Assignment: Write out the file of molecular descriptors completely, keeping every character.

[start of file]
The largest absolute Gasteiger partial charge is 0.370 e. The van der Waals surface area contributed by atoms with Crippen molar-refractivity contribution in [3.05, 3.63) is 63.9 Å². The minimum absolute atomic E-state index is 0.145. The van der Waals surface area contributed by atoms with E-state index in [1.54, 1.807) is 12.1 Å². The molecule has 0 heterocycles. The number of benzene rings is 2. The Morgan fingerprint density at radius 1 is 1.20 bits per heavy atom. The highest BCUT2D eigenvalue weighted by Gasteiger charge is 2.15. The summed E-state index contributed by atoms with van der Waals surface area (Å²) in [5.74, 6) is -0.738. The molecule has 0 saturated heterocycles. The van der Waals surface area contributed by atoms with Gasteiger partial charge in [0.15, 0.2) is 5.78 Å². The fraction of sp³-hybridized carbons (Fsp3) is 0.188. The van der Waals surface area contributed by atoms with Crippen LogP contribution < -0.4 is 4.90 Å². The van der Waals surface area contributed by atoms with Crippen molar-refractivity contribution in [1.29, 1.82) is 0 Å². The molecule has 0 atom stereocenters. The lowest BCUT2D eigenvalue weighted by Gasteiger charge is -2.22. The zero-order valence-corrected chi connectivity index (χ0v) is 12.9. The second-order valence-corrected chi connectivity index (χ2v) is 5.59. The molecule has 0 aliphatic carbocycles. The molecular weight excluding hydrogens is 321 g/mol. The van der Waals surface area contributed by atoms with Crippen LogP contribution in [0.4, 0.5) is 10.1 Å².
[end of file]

The largest absolute Gasteiger partial charge is 0.370 e. The van der Waals surface area contributed by atoms with Crippen molar-refractivity contribution in [3.05, 3.63) is 63.9 Å². The minimum absolute atomic E-state index is 0.145. The van der Waals surface area contributed by atoms with E-state index in [1.54, 1.807) is 12.1 Å². The molecule has 0 heterocycles. The number of benzene rings is 2. The Morgan fingerprint density at radius 1 is 1.20 bits per heavy atom. The highest BCUT2D eigenvalue weighted by Gasteiger charge is 2.15. The summed E-state index contributed by atoms with van der Waals surface area (Å²) in [5.74, 6) is -0.738. The molecule has 0 saturated heterocycles. The van der Waals surface area contributed by atoms with Gasteiger partial charge in [0.15, 0.2) is 5.78 Å². The fraction of sp³-hybridized carbons (Fsp3) is 0.188. The van der Waals surface area contributed by atoms with Crippen LogP contribution < -0.4 is 4.90 Å². The van der Waals surface area contributed by atoms with Crippen molar-refractivity contribution in [1.29, 1.82) is 0 Å². The molecule has 0 atom stereocenters. The lowest BCUT2D eigenvalue weighted by Gasteiger charge is -2.22. The zero-order valence-corrected chi connectivity index (χ0v) is 12.9. The second-order valence-corrected chi connectivity index (χ2v) is 5.59. The molecule has 0 aliphatic carbocycles. The molecular weight excluding hydrogens is 321 g/mol. The van der Waals surface area contributed by atoms with Crippen LogP contribution in [0.4, 0.5) is 10.1 Å².